January 27, 2012 / 9:08 PM / in 6 years

Loved and loathed, Lana Del Rey set to face the music

LOS ANGELES (Reuters) - Rarely has a pop star just starting out been so loved and loathed as Lana Del Rey, the 25-year-old who has filled acres of newspaper column inches even before her debut album “Born to Die” hits shelves next week.

<p>Singer Lana Del Rey is shown in this publicity photo released to Reuters January 27, 2012. Rarely has a pop star just starting out been so loved and loathed as Lana Del Rey, the 25-year-old who has filled acres of column inches even before her debut album "Born to Die" hits shelves next week. REUTERS/Nicole Nodland/Handout</p>

First came the “breakthrough” when her video for the song “Video Games” was viewed millions of times on YouTube leading to the sultry chanteuse becoming the talk of the music business.

That success prompted the question ‘just who is Del Rey?’ and inquisitive fans quickly uncovered that the New York native, whose real name is Elizabeth Grant, was the daughter of Internet domain investor Rob Grant and came from a wealthy background.

Then, it was learned singer had previously been signed to a label, which fueled debate about her authenticity as an indie music artist garnering success through a viral video. The backlash picked up steam after Del Rey’s recent, shaky singing as the musical guest on U.S. sketch comedy show “Saturday Night Live.” It was attacked with vitriol by fans and critics alike.

“She’s hit a nerve in some way, which is both a good thing and a bad thing as people are talking about her,” said Lyndsey Parker, managing editor at Yahoo! Music.

“There’s a huge curiosity about her and if that was what the label wanted, they’ve done a great job.”

But rather than addressing the criticism directly, Del Rey’s response has been to retreat from the public eye and shun live performances ahead of the album’s release -- a rarity these days when promotion is the name of the game in show business if stars want to sell records, books, movies or TV shows.

She appears to have given only one interview following the “Saturday Night Live” performance, published last week in British newspaper The Telegraph.

“I don’t want to talk about how it (the criticism) made me feel because I think it’s disrespectful to God to go to a dark place with this kind of thing. People just want to see me go off the rails. That’s the only reason they’re watching,” Del Rey told the Telegraph.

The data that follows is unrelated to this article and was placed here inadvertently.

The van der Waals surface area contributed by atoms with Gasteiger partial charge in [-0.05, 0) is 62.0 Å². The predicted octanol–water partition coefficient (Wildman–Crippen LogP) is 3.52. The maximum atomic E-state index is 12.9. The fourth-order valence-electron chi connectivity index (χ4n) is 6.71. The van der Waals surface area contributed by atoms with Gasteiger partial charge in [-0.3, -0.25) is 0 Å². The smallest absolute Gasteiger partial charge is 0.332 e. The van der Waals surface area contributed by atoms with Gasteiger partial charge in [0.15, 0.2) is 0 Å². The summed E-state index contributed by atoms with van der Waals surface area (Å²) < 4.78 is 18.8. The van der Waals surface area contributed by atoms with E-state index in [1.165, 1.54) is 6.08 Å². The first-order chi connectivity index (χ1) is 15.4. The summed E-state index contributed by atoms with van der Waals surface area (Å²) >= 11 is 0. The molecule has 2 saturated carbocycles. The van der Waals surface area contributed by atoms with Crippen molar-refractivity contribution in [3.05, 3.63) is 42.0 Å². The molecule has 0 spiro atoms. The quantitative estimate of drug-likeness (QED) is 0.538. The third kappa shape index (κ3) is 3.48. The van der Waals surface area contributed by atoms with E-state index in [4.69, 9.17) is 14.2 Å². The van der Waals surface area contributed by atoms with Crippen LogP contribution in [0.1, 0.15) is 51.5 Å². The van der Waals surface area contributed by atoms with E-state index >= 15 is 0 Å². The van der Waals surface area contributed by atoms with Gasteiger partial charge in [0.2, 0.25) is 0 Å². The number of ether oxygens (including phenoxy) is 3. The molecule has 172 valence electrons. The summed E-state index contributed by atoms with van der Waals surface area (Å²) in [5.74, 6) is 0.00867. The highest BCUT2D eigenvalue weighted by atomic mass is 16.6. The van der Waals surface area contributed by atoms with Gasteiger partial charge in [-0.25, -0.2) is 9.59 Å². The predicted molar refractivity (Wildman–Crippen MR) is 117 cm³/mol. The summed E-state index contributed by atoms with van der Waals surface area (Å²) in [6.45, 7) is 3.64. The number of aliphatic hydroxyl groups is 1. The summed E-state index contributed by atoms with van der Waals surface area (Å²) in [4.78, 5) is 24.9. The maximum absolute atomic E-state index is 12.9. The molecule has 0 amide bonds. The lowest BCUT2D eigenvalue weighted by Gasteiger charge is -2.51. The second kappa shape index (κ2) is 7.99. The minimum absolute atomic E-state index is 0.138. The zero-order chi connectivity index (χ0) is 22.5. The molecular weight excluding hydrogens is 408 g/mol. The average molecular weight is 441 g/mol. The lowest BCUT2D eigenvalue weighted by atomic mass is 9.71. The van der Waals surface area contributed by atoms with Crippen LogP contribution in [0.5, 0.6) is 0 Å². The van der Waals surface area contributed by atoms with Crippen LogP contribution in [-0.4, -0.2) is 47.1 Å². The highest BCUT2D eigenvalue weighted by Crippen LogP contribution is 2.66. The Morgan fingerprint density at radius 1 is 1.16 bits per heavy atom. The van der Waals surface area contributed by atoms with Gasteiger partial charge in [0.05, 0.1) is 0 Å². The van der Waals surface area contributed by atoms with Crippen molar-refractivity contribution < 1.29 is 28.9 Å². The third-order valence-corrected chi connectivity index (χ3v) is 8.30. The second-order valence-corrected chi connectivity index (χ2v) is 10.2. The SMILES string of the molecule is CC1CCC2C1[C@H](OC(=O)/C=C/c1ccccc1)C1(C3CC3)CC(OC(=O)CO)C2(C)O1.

That interview has seemed only to add to the intrigue surrounding the singer who many have tipped as the next big thing among female solo acts. Del Rey, through her representatives, declined an interview with Reuters.

“It’s really hard to get people to stop and pay attention to you, and Lana Del Rey has done that. So, she’s cleared a hurdle that ninety-nine percent of millions of artists never clear,” said Bill Werde, editorial director of Billboard. “The next hurdle is, can she deliver a hit song or hit album?”

“HITCHCOCK HEROINE”

Part of Del Rey’s appeal has been her manicured, vintage-inspired appearance, with waves of tumbling auburn hair framing an often expressionless demeanor in a look that Yahoo’s Parker likened to an “icy, Hitchcock heroine.”

Del Rey has denied that her look, which has earned her a modeling contract, and on-stage persona is a gimmick. But whether pre-meditated image-making or just personal taste, one thing is certain: the singer’s retro style and attractive features have won over fans and critics.

“The image matches the music and it does make her stand out in an era where a lot of people dress in hotpants, almost naked, and her throwback image is kind of cool,” said Parker.

Del Rey cites a diverse group of musical artists such as Elvis Presley, Britney Spears and Leonard Cohen as influences on her Facebook page.

Her voice ranges from syrupy sweet to huskily haunting on what Freddie Campion at Vogue calls “epic, scene-setting melodies” when she sings lyrics such as “You were sorta punk rock, I grew up on hip hop, but you fit me better than my favorite sweater” on her single, “Blue Jeans.”

Lyrically, the “Born To Die” album tracklist fluctuates between dark tales of star-crossed lovers in “Lucky Ones” and “Blue Jeans” and gritty stories of broken dreams in songs like “Carmen.” She references teen drinking and drug abuse in the ode “National Anthem” and in “This is What Makes Us Girls.”

Whether Del Rey earns hit status with her new album remains to be seen. Early reviews have been mixed.

New York Times’ Jon Caramanica likened “Born To Die” to “a multiple choice test with every answer scanned ‘C’.”

Andrew Hampp at Billboard.com called the record “as puffy as the singer’s oft-debated lips,” adding that some of the songs became stale throughout the album.

But there has been positive, too. James Lachno at The Telegraph gave the record four out of five stars, saying the “misty-eyed retro-pop makes for compelling listening.”

For Del Rey, the album marks a personal achievement after her struggle to break in to the industry.

“I think it’s beautiful. I think it’s gorgeous. This album is myself in song form,” she told The Telegraph. “All I wanted to do was make something beautiful, and I think I’ve done that.”

“Born to Die” will be released on Interscope, part of the Universal Music Group, on January 30 in the United Kingdom and January 31 in the United States.

Reporting By Piya Sinha-Roy; editing by Mike Collett-White

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